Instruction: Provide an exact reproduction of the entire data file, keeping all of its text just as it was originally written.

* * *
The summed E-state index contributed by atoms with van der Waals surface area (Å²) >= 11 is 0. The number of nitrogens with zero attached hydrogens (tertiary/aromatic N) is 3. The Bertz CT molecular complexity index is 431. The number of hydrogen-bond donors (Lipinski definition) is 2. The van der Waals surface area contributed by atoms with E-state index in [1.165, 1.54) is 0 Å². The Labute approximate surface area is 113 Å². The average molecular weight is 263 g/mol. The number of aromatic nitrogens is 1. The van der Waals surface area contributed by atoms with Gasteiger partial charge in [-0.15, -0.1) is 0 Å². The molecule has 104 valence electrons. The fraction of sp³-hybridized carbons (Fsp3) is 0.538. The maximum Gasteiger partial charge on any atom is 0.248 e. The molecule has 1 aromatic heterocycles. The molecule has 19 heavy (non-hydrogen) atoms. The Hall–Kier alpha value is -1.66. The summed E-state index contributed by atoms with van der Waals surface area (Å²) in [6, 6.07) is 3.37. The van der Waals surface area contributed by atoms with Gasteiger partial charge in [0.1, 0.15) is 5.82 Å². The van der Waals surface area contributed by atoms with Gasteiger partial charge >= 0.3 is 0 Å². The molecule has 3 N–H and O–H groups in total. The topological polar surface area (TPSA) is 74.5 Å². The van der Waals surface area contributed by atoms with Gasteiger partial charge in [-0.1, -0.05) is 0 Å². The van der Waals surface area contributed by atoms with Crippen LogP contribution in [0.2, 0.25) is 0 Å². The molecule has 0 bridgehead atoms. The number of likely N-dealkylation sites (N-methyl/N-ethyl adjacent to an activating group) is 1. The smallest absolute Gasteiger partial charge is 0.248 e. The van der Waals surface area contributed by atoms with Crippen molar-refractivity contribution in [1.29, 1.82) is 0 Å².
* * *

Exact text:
The summed E-state index contributed by atoms with van der Waals surface area (Å²) >= 11 is 0. The number of nitrogens with zero attached hydrogens (tertiary/aromatic N) is 3. The Bertz CT molecular complexity index is 431. The number of hydrogen-bond donors (Lipinski definition) is 2. The van der Waals surface area contributed by atoms with E-state index in [1.165, 1.54) is 0 Å². The Labute approximate surface area is 113 Å². The average molecular weight is 263 g/mol. The number of aromatic nitrogens is 1. The van der Waals surface area contributed by atoms with Gasteiger partial charge in [-0.15, -0.1) is 0 Å². The molecule has 104 valence electrons. The fraction of sp³-hybridized carbons (Fsp3) is 0.538. The maximum Gasteiger partial charge on any atom is 0.248 e. The molecule has 1 aromatic heterocycles. The molecule has 19 heavy (non-hydrogen) atoms. The Hall–Kier alpha value is -1.66. The summed E-state index contributed by atoms with van der Waals surface area (Å²) in [6, 6.07) is 3.37. The van der Waals surface area contributed by atoms with Gasteiger partial charge in [0.1, 0.15) is 5.82 Å². The van der Waals surface area contributed by atoms with Gasteiger partial charge >= 0.3 is 0 Å². The molecule has 3 N–H and O–H groups in total. The topological polar surface area (TPSA) is 74.5 Å². The van der Waals surface area contributed by atoms with Gasteiger partial charge in [-0.1, -0.05) is 0 Å². The van der Waals surface area contributed by atoms with Crippen LogP contribution in [0.2, 0.25) is 0 Å². The molecule has 0 bridgehead atoms. The number of likely N-dealkylation sites (N-methyl/N-ethyl adjacent to an activating group) is 1. The smallest absolute Gasteiger partial charge is 0.248 e. The van der Waals surface area contributed by atoms with Crippen molar-refractivity contribution in [1.29, 1.82) is 0 Å².